The Nature of Autocratic Rule - Tsarist principles of autocracy, nationality and orthodoxy

  • Created by: Tori
  • Created on: 12-02-20 15:11
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  • The Nature of Autocratic Rule
    • Autocracy
      • Nicholas had total power within the Russian Empire.
      • The Tsar was assisted by the Cabinet, the Senate and the State Council.
        • However, these bodies were only advisory, thus had no power independant of the Tsar.
    • Nicholas II
      • Became the Tsar in 1894.
      • Ruled as an autocrat; the sole and absolute ruler.
      • His rule was particularily reactionary and oppressive.
    • The Tsar and the Law
      • The Tsar's power was not constrained by any constitutional checks.
        • The Tsar was not limted by the law.
        • Russian people had no right to free speech or a fair trial as these would limit the Tsar's power.
    • Consequences of Autocracy
      • Corruption was widespread as government officials claimed to be representatives of the Tsar, thus acted as if they had absolute power
      • The Tsar isolated himself from Russia's problems.
        • His advisors were unwilling to contradict him.
          • Thus, Nicholas had little understanding of poverty in Russia, or the government's corruption.
      • The Tsar's policies limited the growth of civil society.
        • His givernment outlawed some groups like Trade Unions and persecuted religious groups, who would have helped the growth of it.
    • Russification
      • The agressive promotion of Russian culture and the forceful supression of other national cultures.
        • The Tscar used this between 1894-1905 to control the Empire.
      • It was a responce to the developement of nationalist feeling in various parts of the Empire, which Nicholas thought would ruin it's unity.
        • In the late 19th century there had been a large growth in nationalism in Ukraine, Finland, Poland and Georgia.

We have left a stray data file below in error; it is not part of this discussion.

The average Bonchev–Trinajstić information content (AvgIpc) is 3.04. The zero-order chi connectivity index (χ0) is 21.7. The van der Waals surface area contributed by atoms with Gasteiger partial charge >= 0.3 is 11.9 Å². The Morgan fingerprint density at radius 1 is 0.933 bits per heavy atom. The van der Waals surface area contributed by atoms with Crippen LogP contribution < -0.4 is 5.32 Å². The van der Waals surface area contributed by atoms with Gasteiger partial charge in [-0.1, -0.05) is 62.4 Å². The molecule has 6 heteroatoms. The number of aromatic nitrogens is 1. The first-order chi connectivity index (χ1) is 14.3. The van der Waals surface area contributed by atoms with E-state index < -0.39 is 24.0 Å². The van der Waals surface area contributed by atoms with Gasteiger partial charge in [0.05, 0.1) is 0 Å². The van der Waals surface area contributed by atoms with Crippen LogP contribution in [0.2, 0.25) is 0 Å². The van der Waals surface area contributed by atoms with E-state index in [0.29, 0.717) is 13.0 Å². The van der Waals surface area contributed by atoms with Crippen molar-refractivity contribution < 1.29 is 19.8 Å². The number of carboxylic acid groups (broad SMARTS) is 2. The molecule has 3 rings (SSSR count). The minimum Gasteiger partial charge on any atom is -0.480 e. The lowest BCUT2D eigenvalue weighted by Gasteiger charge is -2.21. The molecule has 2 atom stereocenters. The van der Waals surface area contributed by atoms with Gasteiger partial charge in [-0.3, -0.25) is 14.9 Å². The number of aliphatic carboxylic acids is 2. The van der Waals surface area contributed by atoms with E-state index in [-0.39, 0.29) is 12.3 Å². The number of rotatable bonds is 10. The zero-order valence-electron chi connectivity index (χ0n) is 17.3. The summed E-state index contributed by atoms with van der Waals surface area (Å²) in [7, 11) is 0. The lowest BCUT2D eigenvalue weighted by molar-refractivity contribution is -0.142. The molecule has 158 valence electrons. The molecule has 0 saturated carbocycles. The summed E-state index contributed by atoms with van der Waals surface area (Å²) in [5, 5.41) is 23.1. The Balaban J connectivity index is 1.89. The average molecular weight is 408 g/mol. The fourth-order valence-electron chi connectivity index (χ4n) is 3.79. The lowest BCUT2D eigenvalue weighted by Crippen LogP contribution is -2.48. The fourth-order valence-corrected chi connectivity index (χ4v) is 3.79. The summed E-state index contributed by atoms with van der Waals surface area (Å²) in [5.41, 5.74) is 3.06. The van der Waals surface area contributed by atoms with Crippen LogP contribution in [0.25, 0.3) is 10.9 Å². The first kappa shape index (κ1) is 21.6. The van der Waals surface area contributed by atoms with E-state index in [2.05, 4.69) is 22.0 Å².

• Involved:
        • The imposition of Russia as the official language of government and the justice system in the politics of the Baltic States.
        • The promotion of Russian culture through primary schools.
        • Supression of non-Russian cultures.
        • Establishing Russian-language universities (eg. Iur'ev University in Estonia.
    • Consequence of Russification
      • Very detremental.
        • Led to backlash among groups who had been loyal to the Empire.
          • Eg. cultureal prosection turned the Finns, the Armenians and the people of the Baltic against the Tsar.
          • Nationalism in Poland/the Baltic states became a powerful anti-government force (would later feed into the 1905 revolution).
          • In Russia, nationalism led to anti-Polish, anti-Finnish and anti-Semitic feeling.
            • Sometimes led to violece against minority communities living in Russia.
    • Russification in Finland
      • Had a major impact in Finland
        • In 1899 the govener general in Finland abolished the Finnish legal system and replaced it with the Russian one.
          • Also abolished the Finnish Parliament and army.
        • In 1903 'temporary' regulations (which had been introduced in Russia in 1881) were extended to Finland.
          • Gave the Okhrana wide-ranging powers.
            • Resulted in widespread unrest. Bobrikov was assasinated in 1904 and the Finns played an active part in the 1905 revolution.
  • The Principles of Autocracy, Nationality and Orthodoxy


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